One-party rule in America’s liberal cities has forced an unintended exodus of millennials, the poor, and minorities to affordable abodes elsewhere.
The only room available in booming liberal cities requires a person to be wealthy.
“Millennials, who are supposedly returning to cities, are actually moving out from the most expensive rental markets faster than any other age group—nearly double the average rate,” Michael J. Coren wrote in Route Fifty.
Millennials are more likely to change jobs and they haven’t yet reached their peak earning years, so they’re more sensitive to higher costs of living and more willing to chase opportunity elsewhere. For high-cost coastal cities, their millennials are a greater flight risk unless they offer high-paying tech jobs like San Francisco does. Millennials in New York City have seen their incomes decline since 2000, though high-earning millennials are over-represented as well. Millennial inequality is widening.
Sometimes, the exodus means a relocation to the suburbs, but other times they leave the region entirely. The Midwest, South, and less expensive Northeastern cities stand to gain most, and not only with millennials. Portland, Oregon has lost 12 percent of its African-American population in four years, according to the Manhattan Institute. San Francisco and Los Angeles have been losing black residents since 2000.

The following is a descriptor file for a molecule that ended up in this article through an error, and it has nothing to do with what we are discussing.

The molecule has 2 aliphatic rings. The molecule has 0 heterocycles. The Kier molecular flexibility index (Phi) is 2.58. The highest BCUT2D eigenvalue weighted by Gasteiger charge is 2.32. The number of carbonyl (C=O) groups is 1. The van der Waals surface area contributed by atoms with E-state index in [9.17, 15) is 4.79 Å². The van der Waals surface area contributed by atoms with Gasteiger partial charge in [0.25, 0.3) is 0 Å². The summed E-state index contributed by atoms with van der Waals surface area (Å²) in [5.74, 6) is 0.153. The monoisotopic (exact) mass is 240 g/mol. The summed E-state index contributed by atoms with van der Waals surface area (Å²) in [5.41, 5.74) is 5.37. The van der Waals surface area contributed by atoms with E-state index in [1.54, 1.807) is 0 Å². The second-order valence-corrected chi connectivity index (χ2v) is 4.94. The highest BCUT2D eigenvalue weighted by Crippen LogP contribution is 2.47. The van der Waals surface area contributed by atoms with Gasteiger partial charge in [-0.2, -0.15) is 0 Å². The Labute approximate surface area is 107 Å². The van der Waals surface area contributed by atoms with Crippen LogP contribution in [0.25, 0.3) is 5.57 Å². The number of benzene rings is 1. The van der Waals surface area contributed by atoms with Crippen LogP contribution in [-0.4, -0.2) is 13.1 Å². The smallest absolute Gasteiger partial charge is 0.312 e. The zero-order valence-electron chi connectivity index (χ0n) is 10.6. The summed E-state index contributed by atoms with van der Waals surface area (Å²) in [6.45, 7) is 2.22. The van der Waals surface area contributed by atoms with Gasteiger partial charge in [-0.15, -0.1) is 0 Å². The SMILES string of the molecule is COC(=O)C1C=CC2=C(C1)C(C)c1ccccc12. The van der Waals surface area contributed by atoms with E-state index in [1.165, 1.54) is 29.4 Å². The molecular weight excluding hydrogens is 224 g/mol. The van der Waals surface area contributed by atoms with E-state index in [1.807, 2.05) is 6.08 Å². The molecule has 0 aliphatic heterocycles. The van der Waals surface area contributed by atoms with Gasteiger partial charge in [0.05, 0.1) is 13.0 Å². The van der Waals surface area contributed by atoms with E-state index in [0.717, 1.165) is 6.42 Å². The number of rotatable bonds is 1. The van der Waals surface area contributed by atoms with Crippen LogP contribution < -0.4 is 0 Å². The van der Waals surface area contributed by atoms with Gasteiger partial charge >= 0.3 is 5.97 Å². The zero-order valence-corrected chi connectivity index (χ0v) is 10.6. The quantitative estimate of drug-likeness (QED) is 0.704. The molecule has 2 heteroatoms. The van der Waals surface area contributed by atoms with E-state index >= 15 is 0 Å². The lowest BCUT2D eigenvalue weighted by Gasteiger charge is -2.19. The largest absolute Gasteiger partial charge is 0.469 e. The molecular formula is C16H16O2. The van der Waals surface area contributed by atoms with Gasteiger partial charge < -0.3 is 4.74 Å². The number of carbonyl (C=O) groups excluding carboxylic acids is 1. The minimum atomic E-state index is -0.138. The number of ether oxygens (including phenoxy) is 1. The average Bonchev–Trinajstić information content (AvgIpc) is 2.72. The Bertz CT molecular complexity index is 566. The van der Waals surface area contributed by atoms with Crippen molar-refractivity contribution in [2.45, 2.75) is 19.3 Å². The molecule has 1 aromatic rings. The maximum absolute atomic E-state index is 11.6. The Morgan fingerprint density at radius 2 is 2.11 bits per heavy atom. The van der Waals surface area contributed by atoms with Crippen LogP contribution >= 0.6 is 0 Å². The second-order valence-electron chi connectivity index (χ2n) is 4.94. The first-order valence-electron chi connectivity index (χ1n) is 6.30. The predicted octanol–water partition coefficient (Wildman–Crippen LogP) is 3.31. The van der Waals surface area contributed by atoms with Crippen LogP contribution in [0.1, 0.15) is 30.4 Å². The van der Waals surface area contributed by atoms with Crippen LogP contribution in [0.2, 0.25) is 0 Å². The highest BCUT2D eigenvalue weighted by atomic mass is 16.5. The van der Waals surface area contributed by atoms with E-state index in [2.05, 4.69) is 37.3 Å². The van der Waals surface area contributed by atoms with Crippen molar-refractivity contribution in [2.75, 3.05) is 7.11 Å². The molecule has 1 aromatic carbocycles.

“The evidence suggests that specific public policies in these cities are to blame. Primary among them are restrictive planning regulations, common along the West Coast, that make it hard to expand the supply of housing. In a market with rising demand and static supply, prices go up,” Aaron M. Renn wrote.
Blame NIMBYs. Neighborhoods averse to change help the residents already there, but potential residents lose, as does the vibrancy of a city. That makes the suburbs more affordable, if not more appealing.
Beyond economic shifts and rising rental prices, urban cities have seen rising costs from various efforts to make cities more “livable” or, ironically, affordable. Minimum wage increases, bike lanes, beautification efforts, zoning regulations, license requirements, and other amenities add up. Much like the accumulation of regulations over decades, the demand for greater services and tax revenues make a city costlier. Business taxes and fees become cumbersome and stifle would-be entrepreneurs. In an effort to do more for the poor, coastal cities compounded the costs and made their municipalities unaffordable.
Call it the interventionist’s dilemma.
That presents an opportunity for cities that aren’t so politically homogenous, or don’t have growth restrictions due to legal burdens or physical boundaries. When the Democratic machine is the only political vehicle in a city, people vote with their feet.